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The Documents Required for Testing

When testing begins

As its name implies Waterfall development is all about sequential flow. The flow is normally conception, specification, design, code and test. A common theme on Waterfall projects is the availability of documentation, for testers the specifications are the ultimate authority. Usually the waterfall testing process begins toward the end of specification, at this time there are usually draft requirements available and the test design process can begin. Usually the test lead or manager sows the seeds for the rest of the team by writing the documentation that will define how testing is to be performed. Depending on how formal the testing process is one or more of the following documents will be generated:

Test Strategy

The Test Strategy is a high level document, it does not give directions or specify in detail how individual tests should be conducted it is more a statement on how testing will be approached across the project. It will define:

  • The scope of testing, what is tested and what isn't
  • The roles of testers and the people they interface with
  • Requirements Tracibility Matrix
  • Types of testing to be conducted e.g. functional, performance, regression
  • Risks and how they are mitigated
  • Reports and metrics
  • The testing environment
  • Testing tools that will be required including the test repository to be used
  • Defect reporting including the definition of defect severity and priority
  • Test entrance and exit criteria

The Test Strategy is aimed at all project members including project managers, developers and designers. It should communicate and clarify how the project is to be tested. It is usually the first test document to be issued and once agreed and approved is unlikely to change.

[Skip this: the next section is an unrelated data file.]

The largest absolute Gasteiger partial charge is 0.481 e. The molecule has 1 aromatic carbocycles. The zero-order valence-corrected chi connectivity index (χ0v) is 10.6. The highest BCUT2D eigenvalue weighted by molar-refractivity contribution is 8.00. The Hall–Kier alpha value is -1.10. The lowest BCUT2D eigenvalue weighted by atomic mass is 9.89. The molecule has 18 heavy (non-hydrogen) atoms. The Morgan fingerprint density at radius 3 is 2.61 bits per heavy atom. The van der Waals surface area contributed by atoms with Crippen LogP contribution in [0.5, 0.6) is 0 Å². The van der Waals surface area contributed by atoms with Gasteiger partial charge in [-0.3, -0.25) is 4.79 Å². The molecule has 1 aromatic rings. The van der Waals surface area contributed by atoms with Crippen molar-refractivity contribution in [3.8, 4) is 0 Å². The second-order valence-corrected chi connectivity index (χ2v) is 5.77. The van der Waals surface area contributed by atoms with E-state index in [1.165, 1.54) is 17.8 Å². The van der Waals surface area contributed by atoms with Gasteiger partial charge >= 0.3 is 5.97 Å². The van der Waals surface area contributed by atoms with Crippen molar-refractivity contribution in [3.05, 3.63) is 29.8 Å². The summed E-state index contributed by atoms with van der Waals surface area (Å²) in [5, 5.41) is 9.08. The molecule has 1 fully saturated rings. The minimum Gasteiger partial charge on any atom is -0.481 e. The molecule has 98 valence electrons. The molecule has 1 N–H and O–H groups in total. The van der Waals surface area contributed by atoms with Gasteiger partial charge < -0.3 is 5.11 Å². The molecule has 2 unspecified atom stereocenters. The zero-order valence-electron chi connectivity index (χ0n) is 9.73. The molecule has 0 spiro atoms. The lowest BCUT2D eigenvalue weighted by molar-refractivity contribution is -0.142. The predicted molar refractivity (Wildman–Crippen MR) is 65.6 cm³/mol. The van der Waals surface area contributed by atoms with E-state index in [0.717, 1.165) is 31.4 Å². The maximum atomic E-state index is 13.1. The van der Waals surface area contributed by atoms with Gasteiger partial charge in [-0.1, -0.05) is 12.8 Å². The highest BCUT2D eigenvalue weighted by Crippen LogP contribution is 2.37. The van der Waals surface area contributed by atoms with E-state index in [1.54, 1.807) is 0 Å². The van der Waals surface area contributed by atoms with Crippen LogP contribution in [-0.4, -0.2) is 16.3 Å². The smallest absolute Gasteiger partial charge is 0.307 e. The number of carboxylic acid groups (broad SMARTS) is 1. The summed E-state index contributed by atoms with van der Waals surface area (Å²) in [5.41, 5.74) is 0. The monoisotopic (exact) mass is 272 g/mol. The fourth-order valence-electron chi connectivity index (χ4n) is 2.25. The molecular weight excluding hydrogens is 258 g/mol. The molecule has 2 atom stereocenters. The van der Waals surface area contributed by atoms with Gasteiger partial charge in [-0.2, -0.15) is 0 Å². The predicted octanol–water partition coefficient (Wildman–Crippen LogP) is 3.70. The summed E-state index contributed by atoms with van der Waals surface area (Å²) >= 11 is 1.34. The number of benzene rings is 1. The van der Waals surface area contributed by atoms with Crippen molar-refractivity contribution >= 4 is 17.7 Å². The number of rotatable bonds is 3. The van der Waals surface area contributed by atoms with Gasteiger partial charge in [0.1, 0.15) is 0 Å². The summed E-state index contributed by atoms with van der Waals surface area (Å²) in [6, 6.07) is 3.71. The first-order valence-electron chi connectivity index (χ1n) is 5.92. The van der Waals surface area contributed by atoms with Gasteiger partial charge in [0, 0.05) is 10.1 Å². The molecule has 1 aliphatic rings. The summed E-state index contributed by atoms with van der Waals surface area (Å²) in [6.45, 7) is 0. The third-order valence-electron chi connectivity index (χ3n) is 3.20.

Test Plan

The Test Plan is a more detailed testing document and is written later in the project lifecycle. In smaller projects the test stratgey and plan are often combined but in larger more complex projects there will be at least one test plan that follows the approach defined in the Test Strategy. Test Plans will specify the scope of testing to a more detailed level and be specific about the testing environments used and the testers involved. Typical contents are:

  • Test Schedule
  • Test estimations
  • Software features under test
  • Requirements Traceability Matrix
  • Scripting Standards
  • Test Environments
  • Test identifiers used
  • Escalation procedures
  • Defect process flows
  • Success or Fail criteria
  • Test evidence collection

Test Plans are more of a living document and it is likely that they will change during the development lifecycle. It is important that the test team are engaged in its production and follow it throughout the testing phase. Once test plans are issued and requirements are known work can begin on test design.

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